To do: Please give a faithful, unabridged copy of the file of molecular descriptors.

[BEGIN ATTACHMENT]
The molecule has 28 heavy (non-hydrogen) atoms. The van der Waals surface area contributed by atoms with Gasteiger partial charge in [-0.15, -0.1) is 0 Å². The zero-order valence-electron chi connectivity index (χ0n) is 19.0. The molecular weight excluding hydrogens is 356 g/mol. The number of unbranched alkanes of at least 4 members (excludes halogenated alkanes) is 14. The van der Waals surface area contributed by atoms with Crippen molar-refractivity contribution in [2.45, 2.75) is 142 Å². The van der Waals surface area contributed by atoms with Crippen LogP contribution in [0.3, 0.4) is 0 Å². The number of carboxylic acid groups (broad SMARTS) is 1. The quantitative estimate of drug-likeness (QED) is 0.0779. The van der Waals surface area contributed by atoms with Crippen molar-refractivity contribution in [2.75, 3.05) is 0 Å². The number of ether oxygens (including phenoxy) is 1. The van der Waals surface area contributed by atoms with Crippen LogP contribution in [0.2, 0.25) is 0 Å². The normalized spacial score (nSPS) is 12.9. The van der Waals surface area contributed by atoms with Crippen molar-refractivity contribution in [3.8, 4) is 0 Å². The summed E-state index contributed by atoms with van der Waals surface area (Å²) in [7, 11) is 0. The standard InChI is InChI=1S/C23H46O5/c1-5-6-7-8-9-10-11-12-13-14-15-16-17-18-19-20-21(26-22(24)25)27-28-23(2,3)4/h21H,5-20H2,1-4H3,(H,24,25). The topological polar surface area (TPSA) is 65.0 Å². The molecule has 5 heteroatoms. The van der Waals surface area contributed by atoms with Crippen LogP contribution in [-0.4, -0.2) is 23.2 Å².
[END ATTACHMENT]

The molecule has 28 heavy (non-hydrogen) atoms. The van der Waals surface area contributed by atoms with Gasteiger partial charge in [-0.15, -0.1) is 0 Å². The zero-order valence-electron chi connectivity index (χ0n) is 19.0. The molecular weight excluding hydrogens is 356 g/mol. The number of unbranched alkanes of at least 4 members (excludes halogenated alkanes) is 14. The van der Waals surface area contributed by atoms with Crippen molar-refractivity contribution in [2.45, 2.75) is 142 Å². The van der Waals surface area contributed by atoms with Crippen LogP contribution in [0.3, 0.4) is 0 Å². The number of carboxylic acid groups (broad SMARTS) is 1. The quantitative estimate of drug-likeness (QED) is 0.0779. The van der Waals surface area contributed by atoms with Crippen molar-refractivity contribution in [2.75, 3.05) is 0 Å². The number of ether oxygens (including phenoxy) is 1. The van der Waals surface area contributed by atoms with Crippen LogP contribution in [0.2, 0.25) is 0 Å². The normalized spacial score (nSPS) is 12.9. The van der Waals surface area contributed by atoms with Crippen molar-refractivity contribution in [3.8, 4) is 0 Å². The summed E-state index contributed by atoms with van der Waals surface area (Å²) in [7, 11) is 0. The standard InChI is InChI=1S/C23H46O5/c1-5-6-7-8-9-10-11-12-13-14-15-16-17-18-19-20-21(26-22(24)25)27-28-23(2,3)4/h21H,5-20H2,1-4H3,(H,24,25). The topological polar surface area (TPSA) is 65.0 Å². The molecule has 5 heteroatoms. The van der Waals surface area contributed by atoms with Crippen LogP contribution in [-0.4, -0.2) is 23.2 Å².